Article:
Marketing online vs. "manual" sales

I’ve been working on my business, Snip Salon Software, since January 2011, between three and a half and four years. I have 8 customers, which I frankly find pathetic.

A mentor has recently helped me make some improvements to my online sales funnel, which include a) an Olark chat where about one prospect a week chats with me and b) a low-commitment opt-in on my home page that has collected a couple dozen emails over the course of a few months. Those things have been very helpful, and I’ve even go as far as to say they breathed new life into the business and my motivation. But…

I recently went back and re-read Paul Graham’s Do Things That Don’t Scale. It got me to thinking about the fact that 7 out of my 8 customers are local hair salons that I sold “manually”, by visiting their salons in person and establishing a relationship. Only one salon so far has become a customer via my online sales funnel.

So I’m wondering if it might be smarter for me just to go out and do the door-to-door sales again until I get enough customers to have, say, $1000/month in revenue (that would be 20 total customers), and then I could re-invest that revenue into PPC, trade magazine ads, direct mail, etc.

OR this: I had to visit well over 100 salons to get 3 customers, and the remaining 5 customers were referrals, plus the one guy who found me online. Visiting, re-visiting and calling those 100 salons was time-consuming and probably cost a lot in gas. So taking that into account, maybe it would be smart for me to do a small direct mail campaign targeted at salons in my geographic area. Interested salons could raise their hands and I could sell them in person so I’m only ever talking to pre-qualified prospects.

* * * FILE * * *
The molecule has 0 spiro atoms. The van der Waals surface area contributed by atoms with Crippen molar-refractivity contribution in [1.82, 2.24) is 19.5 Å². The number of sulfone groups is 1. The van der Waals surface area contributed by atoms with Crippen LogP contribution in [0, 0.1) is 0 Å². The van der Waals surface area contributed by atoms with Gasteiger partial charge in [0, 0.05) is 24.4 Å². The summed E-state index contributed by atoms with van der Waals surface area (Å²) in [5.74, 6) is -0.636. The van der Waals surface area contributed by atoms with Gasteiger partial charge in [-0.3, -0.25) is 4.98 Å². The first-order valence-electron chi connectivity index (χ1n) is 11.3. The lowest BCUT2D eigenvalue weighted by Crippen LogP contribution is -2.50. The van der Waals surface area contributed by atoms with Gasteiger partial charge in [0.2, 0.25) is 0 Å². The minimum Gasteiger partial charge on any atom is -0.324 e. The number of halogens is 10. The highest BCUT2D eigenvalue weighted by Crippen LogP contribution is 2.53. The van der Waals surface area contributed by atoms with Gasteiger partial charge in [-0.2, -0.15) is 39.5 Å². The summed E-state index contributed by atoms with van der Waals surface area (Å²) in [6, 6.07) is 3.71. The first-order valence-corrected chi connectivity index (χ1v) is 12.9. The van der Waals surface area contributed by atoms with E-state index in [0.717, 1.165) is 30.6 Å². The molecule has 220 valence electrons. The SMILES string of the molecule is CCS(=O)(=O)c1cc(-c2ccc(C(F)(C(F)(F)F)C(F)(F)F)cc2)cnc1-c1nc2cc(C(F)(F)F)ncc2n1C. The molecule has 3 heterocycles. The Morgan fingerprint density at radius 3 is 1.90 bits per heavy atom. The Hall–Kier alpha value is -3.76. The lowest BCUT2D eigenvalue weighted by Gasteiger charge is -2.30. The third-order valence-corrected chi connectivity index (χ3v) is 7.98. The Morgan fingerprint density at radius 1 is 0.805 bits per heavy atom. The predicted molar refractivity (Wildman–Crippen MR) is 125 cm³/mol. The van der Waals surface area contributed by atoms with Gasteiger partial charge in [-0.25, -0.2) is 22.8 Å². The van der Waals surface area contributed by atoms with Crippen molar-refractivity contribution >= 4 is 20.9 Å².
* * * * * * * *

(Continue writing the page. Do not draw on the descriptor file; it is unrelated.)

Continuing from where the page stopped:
Basically, two weeks ago I thought I had everything figured out and I have solid plan and now I feel like an absolute beginner again and I have no idea what I should do. Any advice would be appreciated.

By the way, I know one obvious thing worth doing would be to build a better website. I’m planning to once I can afford to hire a designer. I’m apparently completely incapable of creating a good-looking site on my own, even with the help of ThemeForest, etc. So that one’s on my radar already.

A couple of off-the-cuff impressions… (I don’t know this market; just guessing here.)

  • The “free instant demo” submit button looks like a call-to-action (I
    clicked it thinking I’d go watch a demo video, or be taken to a
    signup page. I was confused and then realized it was the submit for a
    form, and totally misread that the first time.)

  • A better design (even
    a paid theme with some basic stock photography) would probably help
    like you said. I lot of hair people tend to also be creative types,
    so that would appeal.

  • You should be able to get beyond your local
    market with this. I don’t think you’ll need to do door-to-door, but
    you’ll definitely need to do some direct outreach. (No reason not to
    start locally as it gives you a personal connection, but don’t feel
    like you can only sell it locally.)

What do you know about the people who are paying customers vs. the others you talked with? Any commonalities? (size of the shop, years in business, age of proprietor, tech-savvyness of proprietor). Maybe there’s something in there that can help you dial in your direct outreach efforts & save you some time.

Any idea why only 3 of the 100 salons became customers? Are you solving a problem they have? Are you solving it better than how they solve it now?

Also, I think you have the right content on the home page, but you need to break it up visually. It’s a LOT to read, especially to get to the (very important) social proof / testimonial stuff at the bottom. 3 columns maybe? Rotating top image with quotes from customers?

Do you feel like you have enough site traffic, that opt-ins/signups should be higher?

Sure, you could have a nicer design, including more “show” to go with the “tell,” but if your conversion rate is reasonable then that may not be the main issue. I appreciate aesthetically-pleasing sites, but they aren’t necessarily “sites that sell.”

Thanks for the thoughtful responses, guys.

Good point about the demo CTA. In order to quell that confusion and still continue to capture contact info, maybe I could just have a big “Free Instant Demo” button with an opt-in pop-up.